Escutcheon! Gesundheit.

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I didn’t even know what an escutcheon was until we bought our house and discovered this place. After every visit we always say we aren’t going to come back again next weekend. We argue with ourselves that we already HAVE enough projects, and the last thing we need are more random retro items taking up space in our garage. But then Saturday arrives, and we hear the siren song of the ReBuilding Center calling us back to NE Portland.

For those who have not yet experienced the reclaimed majesty of this place, it’s basically just like IKEA–cheap, enormous, and full of things you never even knew you needed. Except instead of overworked employees and poorly constructed furniture with ridiculous, unpronounceable names, it’s every type of architectural salvage item you could ever dream up for your home, friendly volunteer staff, and products made out of actual wood and metal. You know, like they’re supposed to be. Oh, and if you see something you really like then you sure as hell better walk out with it because you’ll likely NEVER. SEE IT. AGAIN. This is exactly what draws us back week after week.

Disneyland of Retro Design

The ReBuilding Center is divided into 3 warehouses, all packed to the gills with an insane variety of items that have been discarded by those who’ve failed to see value in the craftsmanship of a bygone era, and have traded their parquet for Pergo, their laminate for granite, and their plywood for particle board. This place is like the Disneyland of retro-design for people like us who want to make their homes truly unique and stray outside of the Pottery Barn catalog.  Looking for some 1950’s bowling alley lanes to use as the flooring in your basement game room? How about a vinyl tufted Chinese restaurant booth for your kitchen breakfast bar? Or maybe a minty-green 1960’s Crane Criterion sink (the Cadillac of sinks!) with brushed aluminum and lucite legs? Yeah. That’s the one we needed too. And it’s now gracing our half-bath underneath a wall of old Hollywood movie star autographed photos. I believe Fred Astaire approves of our choice.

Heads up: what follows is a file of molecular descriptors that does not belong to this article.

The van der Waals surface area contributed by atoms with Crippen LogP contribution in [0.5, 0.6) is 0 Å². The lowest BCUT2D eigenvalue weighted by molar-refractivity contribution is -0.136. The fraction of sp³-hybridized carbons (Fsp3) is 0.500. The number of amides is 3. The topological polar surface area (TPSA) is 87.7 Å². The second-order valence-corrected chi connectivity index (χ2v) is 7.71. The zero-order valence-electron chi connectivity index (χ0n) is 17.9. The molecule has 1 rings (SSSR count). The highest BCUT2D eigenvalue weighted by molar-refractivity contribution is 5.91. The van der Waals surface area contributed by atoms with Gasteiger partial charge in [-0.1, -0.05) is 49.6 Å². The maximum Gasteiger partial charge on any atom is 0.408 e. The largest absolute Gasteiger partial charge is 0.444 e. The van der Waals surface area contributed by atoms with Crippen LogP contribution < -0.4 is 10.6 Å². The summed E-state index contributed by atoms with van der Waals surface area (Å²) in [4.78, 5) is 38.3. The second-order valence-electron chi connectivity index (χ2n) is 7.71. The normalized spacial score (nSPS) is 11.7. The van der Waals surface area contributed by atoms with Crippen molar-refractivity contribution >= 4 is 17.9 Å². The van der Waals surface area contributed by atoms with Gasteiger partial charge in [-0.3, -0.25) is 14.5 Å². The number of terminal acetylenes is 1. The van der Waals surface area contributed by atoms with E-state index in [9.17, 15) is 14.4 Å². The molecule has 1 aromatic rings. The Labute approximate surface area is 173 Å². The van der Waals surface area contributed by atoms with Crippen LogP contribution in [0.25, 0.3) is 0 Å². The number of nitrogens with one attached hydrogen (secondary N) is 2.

But it’s not just about the old growth wood beams, the swag lamps, or the miles of kitchen cabinets from every decade you can think of (with the crazy-colorful contact paper still inside!). It’s about the carefully crafted details that most people no longer appreciate or pay attention to. These are the small, subtle design features that made ordinary houses truly come alive and are reflective of eras that focused on individual style expression through ornamentation. And let me tell ya, you just won’t get that at Home Depot.

Dig All Those Decades, Man

The ReBuilding Center is permeated with style from so many eras that it’s truly is a different walk through design history every time we visit (also see: those swell escutcheons!). It’s practically a museum of exquisite ornamental design from multiple decades with a rapidly changing inventory. The promise of viewing something truly unique is a promise The ReBuilding Center always keeps. They say that the whole is only as good as the sum of its parts, and boy, oh boy, are the parts in the ReBuilding Center hella-good.

2 thoughts on “Escutcheon! Gesundheit.

  1. Just want to quickly add that the Rebuilding Center is a 501(c)3 non profit and an incredible agent of change for Portland, helping to foster a healthier society and environment, and helping our community by offering resources such as valuable work experience, community building tool packets, and educational services. After operating costs 100% goes back into the community.

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  2. Pingback: Once, Twice, Three Times for Lighting | Roberts Retro Ranch

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